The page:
Personal goals: fathers breaking the silence around male suicide

Two men whose sons killed themselves are talking to young footballers about the importance of sharing their problems

Partnerships

19 July 2019

There is one statistic about male suicide, which makes for particularly stark reading: according the Office of National Statistics, it is the biggest killer of men aged under 45 in the UK. In other words, if you are a young British bloke, you are more likely to end your own life than die from illness, accident or disaster.

Ryan Smith and Nick Easey know this harsh truth all too well. Last year their sons, Lewis Smith, 23, and Max Easey, 21, ended their own lives. Neither father saw it coming.

Today, Ryan and Nick are meeting for the first time to share their experiences. They have travelled to Chigwell in Essex, home to football club Colebrook Royals, and in a few hours they will be recounting their stories to a group of teenage boys. They are anxious, but their mission is too important to worry about nerves. Both are desperate to encourage young men to talk about their feelings and lessen the possibility that other fathers will have to endure a similar tragedy.

Nick Easey and Ryan Smith talking to young players in changing rooms of Colebook Royals FC.jpg
Ryan and Nick talk to the young players at Colebrook Royals FC

Nick’s pain is still raw. His son Max was a keen rugby star when he took his own life in February 2018.

“Max was a larger than life character, in every sense of the word,” explains Nick. “His demeanour, his physical size, his personality. He was the lad that his peer group emulated – everyone wanted to be Max. He had the look. He had girlfriends from an early age and his friends looked up to him.

“At the time, I didn’t know that he was depressed, and his friends were all just absolutely gobsmacked. No one had any inkling that Max would consider doing that. No chance.”

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Nick Easey

Ryan’s son Lewis was a motorbike enthusiast who had lost a friend to suicide some years before.

He says: “When I last saw Lewis, he gave me a hug. I said, ‘I love you, mate’. He said, ‘I love you dad, see you later’. He walked out the house and that was it. That was the last time I saw him.

“Could I have prevented it? I don’t know. I suspect I could have if I had known how he was feeling deep down.”

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Ryan Smith

The pair have been brought together by AXA, who this year have partnered with Young Minds, one of the many charities fighting for young people’s mental health. All parties are here to spread the message to this group of teenage lads and beyond that speaking about your mental health is a strength, not a weakness.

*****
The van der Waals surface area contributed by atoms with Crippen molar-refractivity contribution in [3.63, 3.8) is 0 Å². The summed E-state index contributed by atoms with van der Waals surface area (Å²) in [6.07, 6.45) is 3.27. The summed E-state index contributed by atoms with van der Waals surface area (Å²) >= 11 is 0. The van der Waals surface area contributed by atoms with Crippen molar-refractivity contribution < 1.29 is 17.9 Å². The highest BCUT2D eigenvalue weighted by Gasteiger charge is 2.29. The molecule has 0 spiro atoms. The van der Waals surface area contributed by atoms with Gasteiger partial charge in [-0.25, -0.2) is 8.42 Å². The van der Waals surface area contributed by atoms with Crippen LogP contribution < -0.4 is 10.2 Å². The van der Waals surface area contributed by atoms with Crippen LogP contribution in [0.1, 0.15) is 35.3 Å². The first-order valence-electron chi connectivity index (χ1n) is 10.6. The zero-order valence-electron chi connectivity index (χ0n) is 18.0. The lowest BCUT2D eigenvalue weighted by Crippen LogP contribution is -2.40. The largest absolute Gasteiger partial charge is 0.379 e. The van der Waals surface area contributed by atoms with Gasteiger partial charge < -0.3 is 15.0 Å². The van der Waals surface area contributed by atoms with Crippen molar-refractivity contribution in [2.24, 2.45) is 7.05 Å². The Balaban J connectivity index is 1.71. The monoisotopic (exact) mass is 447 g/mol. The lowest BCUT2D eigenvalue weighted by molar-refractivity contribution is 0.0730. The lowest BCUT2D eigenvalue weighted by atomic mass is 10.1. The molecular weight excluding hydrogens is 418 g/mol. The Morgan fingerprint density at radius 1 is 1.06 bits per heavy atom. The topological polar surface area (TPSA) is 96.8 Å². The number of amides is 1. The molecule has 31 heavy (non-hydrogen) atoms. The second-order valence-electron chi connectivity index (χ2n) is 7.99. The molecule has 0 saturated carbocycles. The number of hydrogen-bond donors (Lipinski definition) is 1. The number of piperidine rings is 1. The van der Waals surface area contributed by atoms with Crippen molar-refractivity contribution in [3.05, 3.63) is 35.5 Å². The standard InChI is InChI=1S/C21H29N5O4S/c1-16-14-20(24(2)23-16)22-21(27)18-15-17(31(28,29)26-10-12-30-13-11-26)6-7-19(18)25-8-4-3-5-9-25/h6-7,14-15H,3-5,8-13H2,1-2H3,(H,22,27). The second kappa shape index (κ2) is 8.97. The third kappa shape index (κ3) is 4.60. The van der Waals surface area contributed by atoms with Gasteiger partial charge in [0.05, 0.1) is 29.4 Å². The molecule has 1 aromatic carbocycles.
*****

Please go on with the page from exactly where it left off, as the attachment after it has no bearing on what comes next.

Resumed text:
It turns out to be a valuable day for everyone in the Colebrook Royals clubhouse. Not one of the boys - all aged between 14 and 15 – puts a hand in the air when asked whether they have conversations about mental health. But they listen intently to Nick and Ryan’s stories, and their advice on opening up.

Ryan urges: “Just grab somebody. Grab your best mate, grab your coach, your teacher, whatever. If you feel you need to speak to somebody, don’t just leave it.”

And Nick is keen to counter the toxic masculinity, often found in the football dressing room.

He pleads: “How many of you have sat down and really opened up your heart to one of your peers? You have got to break down that alpha male macho barrier. All you’ve got to do is talk.”

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The fathers talk about the importance of sharing problems

Among the grim statistics, there is one shining light: the suicide rate among men is beginning to decrease. Last year the Office for National Statistics revealed it was at its lowest level in the UK since 1981. But every death is still one too many, just as every grieving father (or mother or sister or brother) is one too many.

As the day comes to a close, Ryan and Nick are both experiencing something they haven’t felt in months – hope.

Ryan says: “It’s been an amazing experience, the whole thing – meeting Nick and sharing our experiences. We’re just two people who suffered tragic loss coming together to try to prevent it happening again.”

“I’ve done something today that perhaps might help one of these young men, or one of their friends, in the future,” adds Nick. “This is Max’s legacy.”

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Both men said they felt hope after talking to the teenagers

Written by Ally Farrell, Friday 17 July 2019, for The Sunday Times